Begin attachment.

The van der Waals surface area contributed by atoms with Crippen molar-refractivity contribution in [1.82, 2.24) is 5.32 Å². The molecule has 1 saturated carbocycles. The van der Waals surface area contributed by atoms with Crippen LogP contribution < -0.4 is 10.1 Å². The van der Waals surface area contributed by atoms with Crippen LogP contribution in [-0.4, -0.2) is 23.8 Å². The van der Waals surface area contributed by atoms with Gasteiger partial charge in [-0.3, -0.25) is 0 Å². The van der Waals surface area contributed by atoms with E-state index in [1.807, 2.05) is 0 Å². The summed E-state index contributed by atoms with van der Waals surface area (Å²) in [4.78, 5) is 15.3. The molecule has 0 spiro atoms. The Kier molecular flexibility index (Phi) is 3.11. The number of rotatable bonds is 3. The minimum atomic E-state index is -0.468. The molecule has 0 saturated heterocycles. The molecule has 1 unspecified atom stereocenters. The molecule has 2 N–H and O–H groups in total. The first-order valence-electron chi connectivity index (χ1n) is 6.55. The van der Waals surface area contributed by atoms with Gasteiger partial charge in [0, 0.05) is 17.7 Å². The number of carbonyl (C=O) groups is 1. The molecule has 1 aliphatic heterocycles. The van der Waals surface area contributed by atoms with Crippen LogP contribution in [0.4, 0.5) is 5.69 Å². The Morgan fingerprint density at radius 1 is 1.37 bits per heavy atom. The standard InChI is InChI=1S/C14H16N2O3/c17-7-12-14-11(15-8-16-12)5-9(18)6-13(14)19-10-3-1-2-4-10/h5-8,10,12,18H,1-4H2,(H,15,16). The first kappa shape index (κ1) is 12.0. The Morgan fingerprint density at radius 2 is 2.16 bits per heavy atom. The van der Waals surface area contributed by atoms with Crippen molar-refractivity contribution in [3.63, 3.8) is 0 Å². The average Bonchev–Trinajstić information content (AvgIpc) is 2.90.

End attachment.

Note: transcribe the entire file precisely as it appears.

The van der Waals surface area contributed by atoms with Crippen molar-refractivity contribution in [1.82, 2.24) is 5.32 Å². The molecule has 1 saturated carbocycles. The van der Waals surface area contributed by atoms with Crippen LogP contribution < -0.4 is 10.1 Å². The van der Waals surface area contributed by atoms with Crippen LogP contribution in [-0.4, -0.2) is 23.8 Å². The van der Waals surface area contributed by atoms with Gasteiger partial charge in [-0.3, -0.25) is 0 Å². The van der Waals surface area contributed by atoms with E-state index in [1.807, 2.05) is 0 Å². The summed E-state index contributed by atoms with van der Waals surface area (Å²) in [4.78, 5) is 15.3. The molecule has 0 spiro atoms. The Kier molecular flexibility index (Phi) is 3.11. The number of rotatable bonds is 3. The minimum atomic E-state index is -0.468. The molecule has 0 saturated heterocycles. The molecule has 1 unspecified atom stereocenters. The molecule has 2 N–H and O–H groups in total. The first-order valence-electron chi connectivity index (χ1n) is 6.55. The van der Waals surface area contributed by atoms with Gasteiger partial charge in [0, 0.05) is 17.7 Å². The number of carbonyl (C=O) groups is 1. The molecule has 1 aliphatic heterocycles. The van der Waals surface area contributed by atoms with Crippen LogP contribution in [0.4, 0.5) is 5.69 Å². The Morgan fingerprint density at radius 1 is 1.37 bits per heavy atom. The standard InChI is InChI=1S/C14H16N2O3/c17-7-12-14-11(15-8-16-12)5-9(18)6-13(14)19-10-3-1-2-4-10/h5-8,10,12,18H,1-4H2,(H,15,16). The first kappa shape index (κ1) is 12.0. The Morgan fingerprint density at radius 2 is 2.16 bits per heavy atom. The van der Waals surface area contributed by atoms with Crippen molar-refractivity contribution in [3.63, 3.8) is 0 Å². The average Bonchev–Trinajstić information content (AvgIpc) is 2.90.